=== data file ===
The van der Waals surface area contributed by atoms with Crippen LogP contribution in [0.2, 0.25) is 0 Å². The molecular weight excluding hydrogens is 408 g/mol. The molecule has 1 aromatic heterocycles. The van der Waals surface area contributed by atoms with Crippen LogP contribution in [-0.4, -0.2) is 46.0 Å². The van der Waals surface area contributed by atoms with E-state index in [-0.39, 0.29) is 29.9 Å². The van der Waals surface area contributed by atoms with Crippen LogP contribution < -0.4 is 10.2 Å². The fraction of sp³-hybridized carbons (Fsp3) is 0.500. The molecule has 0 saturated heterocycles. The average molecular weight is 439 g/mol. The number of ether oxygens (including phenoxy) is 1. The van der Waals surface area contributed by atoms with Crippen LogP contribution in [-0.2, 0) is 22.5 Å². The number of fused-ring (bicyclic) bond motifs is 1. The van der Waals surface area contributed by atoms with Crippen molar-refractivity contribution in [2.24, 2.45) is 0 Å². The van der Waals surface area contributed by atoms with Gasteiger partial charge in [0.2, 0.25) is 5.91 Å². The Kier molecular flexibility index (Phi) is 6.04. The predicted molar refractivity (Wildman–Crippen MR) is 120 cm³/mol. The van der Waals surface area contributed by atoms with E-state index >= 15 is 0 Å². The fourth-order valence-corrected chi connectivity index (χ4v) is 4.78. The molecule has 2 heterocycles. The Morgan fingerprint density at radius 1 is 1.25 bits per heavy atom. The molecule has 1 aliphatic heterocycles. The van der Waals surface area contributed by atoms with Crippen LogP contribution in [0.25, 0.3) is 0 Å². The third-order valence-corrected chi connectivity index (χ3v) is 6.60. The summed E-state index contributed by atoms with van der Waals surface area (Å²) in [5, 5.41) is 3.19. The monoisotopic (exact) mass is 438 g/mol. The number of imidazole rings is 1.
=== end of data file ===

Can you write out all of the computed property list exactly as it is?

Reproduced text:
The van der Waals surface area contributed by atoms with Crippen LogP contribution in [0.2, 0.25) is 0 Å². The molecular weight excluding hydrogens is 408 g/mol. The molecule has 1 aromatic heterocycles. The van der Waals surface area contributed by atoms with Crippen LogP contribution in [-0.4, -0.2) is 46.0 Å². The van der Waals surface area contributed by atoms with E-state index in [-0.39, 0.29) is 29.9 Å². The van der Waals surface area contributed by atoms with Crippen LogP contribution < -0.4 is 10.2 Å². The fraction of sp³-hybridized carbons (Fsp3) is 0.500. The molecule has 0 saturated heterocycles. The average molecular weight is 439 g/mol. The number of ether oxygens (including phenoxy) is 1. The van der Waals surface area contributed by atoms with Crippen LogP contribution in [-0.2, 0) is 22.5 Å². The number of fused-ring (bicyclic) bond motifs is 1. The van der Waals surface area contributed by atoms with Crippen molar-refractivity contribution in [2.24, 2.45) is 0 Å². The van der Waals surface area contributed by atoms with Gasteiger partial charge in [0.2, 0.25) is 5.91 Å². The Kier molecular flexibility index (Phi) is 6.04. The predicted molar refractivity (Wildman–Crippen MR) is 120 cm³/mol. The van der Waals surface area contributed by atoms with E-state index >= 15 is 0 Å². The fourth-order valence-corrected chi connectivity index (χ4v) is 4.78. The molecule has 2 heterocycles. The Morgan fingerprint density at radius 1 is 1.25 bits per heavy atom. The molecule has 1 aliphatic heterocycles. The van der Waals surface area contributed by atoms with Crippen LogP contribution in [0.25, 0.3) is 0 Å². The third-order valence-corrected chi connectivity index (χ3v) is 6.60. The summed E-state index contributed by atoms with van der Waals surface area (Å²) in [5, 5.41) is 3.19. The monoisotopic (exact) mass is 438 g/mol. The number of imidazole rings is 1.